TheLadders, a LinkedIn for professionals, had a lot to say to Business Insider on the topic of resumes. According to their research, an employer will consider a resume for only about six seconds. Here are seven tips to get someone to read your entire resume!
1) Brand yourself! However you choose to present your name, keep it consistent on every platform you use. If you have a particularly ordinary name, consider throwing in a middle initial.
2) An objective statement will always be too broad and corny to really help you. Besides, it’s a waste of white space! Instead, throw in an elevator pitch, which elaborates on your strengths, interests, and skills that the employer would consider valuable.
3) Reverse chronological order your work experience. It is easier for them to get to know the current YOU rather than your freshman self.
4) Know the keywords that apply to you. Companies that receive hundreds of resumes a day are going to first rely on technology to do some filtering. With that in mind, do not confuse the software with headers and footers; this also includes images, tables, and charts.
5) Space things out. Ever notice how the paragraphs in news articles are about 2-3 sentences long? That is because humans no longer have the patience to focus on a huge block of texts.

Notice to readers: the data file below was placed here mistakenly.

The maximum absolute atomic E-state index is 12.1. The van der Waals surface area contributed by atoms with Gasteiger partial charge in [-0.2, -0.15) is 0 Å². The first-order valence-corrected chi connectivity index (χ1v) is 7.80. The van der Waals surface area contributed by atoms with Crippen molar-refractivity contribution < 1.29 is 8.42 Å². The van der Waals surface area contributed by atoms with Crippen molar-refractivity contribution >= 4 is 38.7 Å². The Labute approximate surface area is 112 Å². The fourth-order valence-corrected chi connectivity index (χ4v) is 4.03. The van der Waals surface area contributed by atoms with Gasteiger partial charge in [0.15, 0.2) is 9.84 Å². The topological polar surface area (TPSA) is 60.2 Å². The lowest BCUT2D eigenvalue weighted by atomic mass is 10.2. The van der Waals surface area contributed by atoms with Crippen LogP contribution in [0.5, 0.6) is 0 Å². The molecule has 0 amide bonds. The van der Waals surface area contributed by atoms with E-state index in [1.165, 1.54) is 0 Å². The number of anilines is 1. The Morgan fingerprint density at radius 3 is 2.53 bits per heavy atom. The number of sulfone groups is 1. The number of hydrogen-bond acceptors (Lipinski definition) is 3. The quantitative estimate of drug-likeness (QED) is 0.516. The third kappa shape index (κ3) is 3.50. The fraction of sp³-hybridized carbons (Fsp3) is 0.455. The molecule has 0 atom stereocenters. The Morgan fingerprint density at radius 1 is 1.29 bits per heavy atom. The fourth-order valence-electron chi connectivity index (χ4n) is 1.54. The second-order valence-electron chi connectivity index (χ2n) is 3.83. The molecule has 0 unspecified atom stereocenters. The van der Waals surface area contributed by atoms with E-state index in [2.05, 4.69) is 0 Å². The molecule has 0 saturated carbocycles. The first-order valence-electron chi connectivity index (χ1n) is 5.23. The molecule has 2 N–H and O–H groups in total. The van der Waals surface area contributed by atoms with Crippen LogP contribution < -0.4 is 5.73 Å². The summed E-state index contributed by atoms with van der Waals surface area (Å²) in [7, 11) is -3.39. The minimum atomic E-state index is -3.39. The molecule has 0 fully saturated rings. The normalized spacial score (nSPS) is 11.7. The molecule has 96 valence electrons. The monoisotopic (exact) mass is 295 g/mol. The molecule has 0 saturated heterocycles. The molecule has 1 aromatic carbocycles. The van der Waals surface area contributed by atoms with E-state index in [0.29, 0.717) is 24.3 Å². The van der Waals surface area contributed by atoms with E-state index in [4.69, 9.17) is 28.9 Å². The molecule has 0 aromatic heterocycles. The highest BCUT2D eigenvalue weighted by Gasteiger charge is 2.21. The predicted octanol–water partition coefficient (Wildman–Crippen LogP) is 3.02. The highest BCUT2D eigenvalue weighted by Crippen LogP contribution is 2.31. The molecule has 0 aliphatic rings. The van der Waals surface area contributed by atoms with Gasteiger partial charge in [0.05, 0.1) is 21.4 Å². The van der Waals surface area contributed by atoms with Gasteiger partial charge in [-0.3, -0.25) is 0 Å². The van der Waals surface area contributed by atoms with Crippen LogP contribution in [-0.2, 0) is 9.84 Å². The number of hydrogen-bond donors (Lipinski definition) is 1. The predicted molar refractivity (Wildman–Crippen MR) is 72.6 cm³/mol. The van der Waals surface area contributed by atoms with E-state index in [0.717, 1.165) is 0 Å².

6) Under “work experience,” describe the company in about two sentences. This should also include its size and focus.
7) List your education at the bottom. Do NOT include anything from your high school years, unless you know it will benefit you.
More tips to make everything fit on a single page:
-Extend the margins.
-Write in the first person.
-“References upon request” is a statement they already know. Delete it.
BUT WAIT! What about those artsy resumes for artsy people trying to land arty jobs?
The creator of Google resume, Eric Gandhi, is a very strong believer in making your application aesthetically pleasing. He told Business Insider that the only negative reactions he has gotten were always from “a company that had a very old-industry culture.”
Hagan Blount, whose creative resume blew up the Internet, now has his own company to create interesting resumes for others. But he goes on to comment that “it’s not necessarily going to get applicants a job, but it might get them a foot in the door.”
Author: Lesley Rowland – Smartte Contributor
[Business Insider article: http://www.businessinsider.com/why-this-is-an-excellent-resume-2013-11]
[Aritcle URL: http://www.businessinsider.com/12-people-share-whether-creative-resumes-really-work-2012-3?op=1]